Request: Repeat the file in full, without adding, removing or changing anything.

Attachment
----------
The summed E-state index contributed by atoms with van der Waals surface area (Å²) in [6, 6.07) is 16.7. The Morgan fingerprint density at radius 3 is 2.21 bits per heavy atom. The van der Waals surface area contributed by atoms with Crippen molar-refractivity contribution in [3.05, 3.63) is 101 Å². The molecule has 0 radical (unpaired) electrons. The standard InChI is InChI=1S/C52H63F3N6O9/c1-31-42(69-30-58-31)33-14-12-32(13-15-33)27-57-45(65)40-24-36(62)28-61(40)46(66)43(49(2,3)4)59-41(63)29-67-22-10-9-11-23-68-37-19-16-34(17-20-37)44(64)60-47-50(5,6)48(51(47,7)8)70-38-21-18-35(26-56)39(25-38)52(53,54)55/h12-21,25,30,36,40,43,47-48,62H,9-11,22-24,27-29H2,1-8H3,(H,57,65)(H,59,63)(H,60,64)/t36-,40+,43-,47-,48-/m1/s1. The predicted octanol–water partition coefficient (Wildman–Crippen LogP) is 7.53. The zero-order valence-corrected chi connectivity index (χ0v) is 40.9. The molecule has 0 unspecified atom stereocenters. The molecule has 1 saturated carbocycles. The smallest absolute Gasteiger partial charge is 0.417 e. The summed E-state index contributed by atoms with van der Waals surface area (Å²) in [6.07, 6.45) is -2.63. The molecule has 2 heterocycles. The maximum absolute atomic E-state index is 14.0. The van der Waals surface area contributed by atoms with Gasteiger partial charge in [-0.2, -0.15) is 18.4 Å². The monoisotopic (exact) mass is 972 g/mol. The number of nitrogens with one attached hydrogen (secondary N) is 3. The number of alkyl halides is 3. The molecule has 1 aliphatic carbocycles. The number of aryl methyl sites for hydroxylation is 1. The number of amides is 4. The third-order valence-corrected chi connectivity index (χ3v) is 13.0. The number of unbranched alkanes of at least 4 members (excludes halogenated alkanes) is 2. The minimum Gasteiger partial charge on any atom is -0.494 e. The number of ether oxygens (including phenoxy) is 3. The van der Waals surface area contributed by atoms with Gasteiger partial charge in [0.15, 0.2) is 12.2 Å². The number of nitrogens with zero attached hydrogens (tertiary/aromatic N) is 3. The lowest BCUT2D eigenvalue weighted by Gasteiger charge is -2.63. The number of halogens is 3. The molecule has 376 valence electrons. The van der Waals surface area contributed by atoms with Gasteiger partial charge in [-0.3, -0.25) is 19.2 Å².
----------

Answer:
The summed E-state index contributed by atoms with van der Waals surface area (Å²) in [6, 6.07) is 16.7. The Morgan fingerprint density at radius 3 is 2.21 bits per heavy atom. The van der Waals surface area contributed by atoms with Crippen molar-refractivity contribution in [3.05, 3.63) is 101 Å². The molecule has 0 radical (unpaired) electrons. The standard InChI is InChI=1S/C52H63F3N6O9/c1-31-42(69-30-58-31)33-14-12-32(13-15-33)27-57-45(65)40-24-36(62)28-61(40)46(66)43(49(2,3)4)59-41(63)29-67-22-10-9-11-23-68-37-19-16-34(17-20-37)44(64)60-47-50(5,6)48(51(47,7)8)70-38-21-18-35(26-56)39(25-38)52(53,54)55/h12-21,25,30,36,40,43,47-48,62H,9-11,22-24,27-29H2,1-8H3,(H,57,65)(H,59,63)(H,60,64)/t36-,40+,43-,47-,48-/m1/s1. The predicted octanol–water partition coefficient (Wildman–Crippen LogP) is 7.53. The zero-order valence-corrected chi connectivity index (χ0v) is 40.9. The molecule has 0 unspecified atom stereocenters. The molecule has 1 saturated carbocycles. The smallest absolute Gasteiger partial charge is 0.417 e. The summed E-state index contributed by atoms with van der Waals surface area (Å²) in [6.07, 6.45) is -2.63. The molecule has 2 heterocycles. The maximum absolute atomic E-state index is 14.0. The van der Waals surface area contributed by atoms with Gasteiger partial charge in [-0.2, -0.15) is 18.4 Å². The monoisotopic (exact) mass is 972 g/mol. The number of nitrogens with one attached hydrogen (secondary N) is 3. The number of alkyl halides is 3. The molecule has 1 aliphatic carbocycles. The number of aryl methyl sites for hydroxylation is 1. The number of amides is 4. The third-order valence-corrected chi connectivity index (χ3v) is 13.0. The number of unbranched alkanes of at least 4 members (excludes halogenated alkanes) is 2. The minimum Gasteiger partial charge on any atom is -0.494 e. The number of ether oxygens (including phenoxy) is 3. The van der Waals surface area contributed by atoms with Gasteiger partial charge in [0.15, 0.2) is 12.2 Å². The number of nitrogens with zero attached hydrogens (tertiary/aromatic N) is 3. The lowest BCUT2D eigenvalue weighted by Gasteiger charge is -2.63. The number of halogens is 3. The molecule has 376 valence electrons. The van der Waals surface area contributed by atoms with Gasteiger partial charge in [-0.3, -0.25) is 19.2 Å².